Much like the best history books, board games can take you pretty much anywhere in history – from ancient Greece and the Roman empire all the way through to the Cold War – if you look beyond the (un)holy triumvirate of Monopoly, Cluedo and Risk.
With the festive season approaching and the prospect of even more time indoors, we’ve picked out some of the historically themed modern board games we’ve enjoyed the most, so you don’t have to resort to backgammon (unless you like the idea of ancient board games, in which case, definitely check out backgammon).
2+ players, ages 8+
A simple concept, in equal measure fiendish and frustrating, Timeline is all about historic dates and whether you can place notable events from the past in context.
There’s no board with this one, just cards, each of which is double sided. On one side is a notable moment in history – a royal birth perhaps, or a discovery, an invention or a turning point. On the other side is the same event, this time with the date it happened.
Each player is dealt a hand of cards so that the dates can’t be seen, and then each in turn places on card into the communal ‘timeline’ where they think that event happened. First to successfully place all of their cards wins.
This simple premise belies that placing your cards is as much about intuition as it is about knowledge. It’s all well and good when you have cards about history’s big hitters, like the battle of Hastings or the night of the gunpowder plot, but how confident are you about when the pencil sharpener was invented, or whether that happened before or after Brits started eating potatoes?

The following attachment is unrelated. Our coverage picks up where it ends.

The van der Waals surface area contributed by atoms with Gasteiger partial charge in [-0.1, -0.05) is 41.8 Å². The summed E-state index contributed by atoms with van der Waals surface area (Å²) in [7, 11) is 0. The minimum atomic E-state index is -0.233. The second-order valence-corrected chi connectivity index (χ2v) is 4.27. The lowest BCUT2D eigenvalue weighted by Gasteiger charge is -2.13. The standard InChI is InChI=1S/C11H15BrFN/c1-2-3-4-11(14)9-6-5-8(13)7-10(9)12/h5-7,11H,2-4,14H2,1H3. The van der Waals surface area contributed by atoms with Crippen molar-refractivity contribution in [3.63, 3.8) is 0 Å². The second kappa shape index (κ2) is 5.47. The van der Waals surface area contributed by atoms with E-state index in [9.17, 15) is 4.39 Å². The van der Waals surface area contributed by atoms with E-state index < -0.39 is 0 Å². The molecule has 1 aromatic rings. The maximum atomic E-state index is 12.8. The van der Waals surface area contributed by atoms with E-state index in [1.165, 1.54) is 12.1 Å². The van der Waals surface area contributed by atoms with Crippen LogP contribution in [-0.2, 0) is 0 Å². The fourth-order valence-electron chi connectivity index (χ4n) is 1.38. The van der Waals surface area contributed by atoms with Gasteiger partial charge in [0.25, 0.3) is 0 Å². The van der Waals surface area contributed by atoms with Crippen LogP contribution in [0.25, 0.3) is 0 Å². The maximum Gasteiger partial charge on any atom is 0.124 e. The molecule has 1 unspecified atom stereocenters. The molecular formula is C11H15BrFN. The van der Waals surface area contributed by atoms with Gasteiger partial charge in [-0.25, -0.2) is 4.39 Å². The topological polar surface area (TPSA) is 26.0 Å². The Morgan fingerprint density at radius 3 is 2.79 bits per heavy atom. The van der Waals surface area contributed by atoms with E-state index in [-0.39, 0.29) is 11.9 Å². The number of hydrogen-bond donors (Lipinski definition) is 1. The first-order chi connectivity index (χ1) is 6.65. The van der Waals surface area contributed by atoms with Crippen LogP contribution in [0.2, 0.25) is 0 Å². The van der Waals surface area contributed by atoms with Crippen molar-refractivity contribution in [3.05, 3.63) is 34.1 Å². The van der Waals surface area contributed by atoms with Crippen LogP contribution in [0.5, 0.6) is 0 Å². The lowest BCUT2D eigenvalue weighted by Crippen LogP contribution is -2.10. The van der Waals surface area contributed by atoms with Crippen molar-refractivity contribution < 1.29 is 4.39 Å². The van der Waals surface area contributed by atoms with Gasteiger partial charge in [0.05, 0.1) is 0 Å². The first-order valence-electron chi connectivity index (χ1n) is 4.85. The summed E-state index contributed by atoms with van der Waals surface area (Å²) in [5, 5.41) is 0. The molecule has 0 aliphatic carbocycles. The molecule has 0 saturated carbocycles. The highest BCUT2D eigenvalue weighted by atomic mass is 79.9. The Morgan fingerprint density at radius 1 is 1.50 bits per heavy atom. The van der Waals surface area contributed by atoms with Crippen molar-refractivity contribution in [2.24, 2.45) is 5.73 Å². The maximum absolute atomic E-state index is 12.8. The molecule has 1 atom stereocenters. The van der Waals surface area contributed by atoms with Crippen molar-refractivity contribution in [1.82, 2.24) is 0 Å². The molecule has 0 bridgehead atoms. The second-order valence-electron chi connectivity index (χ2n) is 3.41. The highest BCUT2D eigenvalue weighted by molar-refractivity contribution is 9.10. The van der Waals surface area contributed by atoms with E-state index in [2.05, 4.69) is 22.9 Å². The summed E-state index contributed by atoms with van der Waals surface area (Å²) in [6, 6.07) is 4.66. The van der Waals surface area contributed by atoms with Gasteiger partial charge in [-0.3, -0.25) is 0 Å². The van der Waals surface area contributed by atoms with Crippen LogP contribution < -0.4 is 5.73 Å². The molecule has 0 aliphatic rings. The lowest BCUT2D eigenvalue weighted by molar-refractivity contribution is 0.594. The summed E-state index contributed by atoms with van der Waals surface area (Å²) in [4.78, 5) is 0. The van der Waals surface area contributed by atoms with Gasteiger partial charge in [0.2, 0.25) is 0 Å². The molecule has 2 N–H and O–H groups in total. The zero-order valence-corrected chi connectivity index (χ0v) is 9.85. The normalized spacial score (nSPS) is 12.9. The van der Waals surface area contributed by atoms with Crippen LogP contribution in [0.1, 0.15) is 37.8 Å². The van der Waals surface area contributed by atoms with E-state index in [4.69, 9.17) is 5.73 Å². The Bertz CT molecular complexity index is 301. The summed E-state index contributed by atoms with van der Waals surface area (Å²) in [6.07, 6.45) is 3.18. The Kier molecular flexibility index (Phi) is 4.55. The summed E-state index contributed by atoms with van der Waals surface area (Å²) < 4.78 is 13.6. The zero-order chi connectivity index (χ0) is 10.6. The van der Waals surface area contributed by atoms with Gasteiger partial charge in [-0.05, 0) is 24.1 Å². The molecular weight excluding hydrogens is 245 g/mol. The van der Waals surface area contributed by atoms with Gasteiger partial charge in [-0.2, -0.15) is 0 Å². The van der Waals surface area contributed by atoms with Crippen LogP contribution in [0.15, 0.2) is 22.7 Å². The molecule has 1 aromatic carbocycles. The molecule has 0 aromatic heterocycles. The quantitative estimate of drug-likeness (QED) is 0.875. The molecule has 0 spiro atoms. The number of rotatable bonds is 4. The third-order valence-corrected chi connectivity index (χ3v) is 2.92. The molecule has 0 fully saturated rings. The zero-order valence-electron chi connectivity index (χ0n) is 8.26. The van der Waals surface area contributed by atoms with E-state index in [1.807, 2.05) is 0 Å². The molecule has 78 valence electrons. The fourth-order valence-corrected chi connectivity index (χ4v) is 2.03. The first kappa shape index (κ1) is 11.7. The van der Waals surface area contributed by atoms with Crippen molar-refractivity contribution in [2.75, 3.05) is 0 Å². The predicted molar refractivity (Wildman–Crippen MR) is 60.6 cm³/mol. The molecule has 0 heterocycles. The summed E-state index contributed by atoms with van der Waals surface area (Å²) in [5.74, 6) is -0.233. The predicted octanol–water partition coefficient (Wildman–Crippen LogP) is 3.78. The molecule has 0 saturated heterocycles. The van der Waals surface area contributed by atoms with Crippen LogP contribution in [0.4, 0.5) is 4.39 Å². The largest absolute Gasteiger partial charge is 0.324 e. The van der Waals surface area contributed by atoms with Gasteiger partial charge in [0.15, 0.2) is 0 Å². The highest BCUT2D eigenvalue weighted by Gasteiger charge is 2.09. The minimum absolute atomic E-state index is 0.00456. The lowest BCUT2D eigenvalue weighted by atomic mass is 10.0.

The answers, when you do flip over a card to see if you are right, are often startling. Expect Monopoly-worthy groaning but without the board flipping.
Pandemic: Fall of Rome
1–5 players, ages 8+
If the background to Z-Man Games’ popular, pestilence-themed Pandemic feels a bit too close to home in this coronavirus world, good news: you can enjoy almost identical player-vs-the-board mechanics in the rather more escapist Pandemic: Fall of Rome.
Whereas Pandemic has you flitting around the world, snuffing out four unnamed nasties as woefully virulent as the Spanish Flu and the Black Death, all while hunting for their vaccines, this time the action is limited to Europe, where the Roman empire is beset by five ‘barbarian’ tribes.
Each player takes on an individual role that confers a special ability – for instance the consul, one of the key figures in the Roman republic, can almost conjure up legions – but your collective aim remains the same: work together to quell rebellions (while hoping to avoid any losses as dire as Teutoberg Forest), until you can either annihilate the ‘barbarians’ or forge alliances with them by collecting the requisite cards.
As with the original, it is far easier to lose than it is to win, either because you run out of cards in the main deck or repeated ‘sackings’ – where a city is overwhelmed – cause the empire to decline so precipitously it brings about the fall of Rome. With some irony, considering ancient Rome has been laid to waste several times, you also lose automatically if the Eternal City is sacked.
2–5 players, ages 13+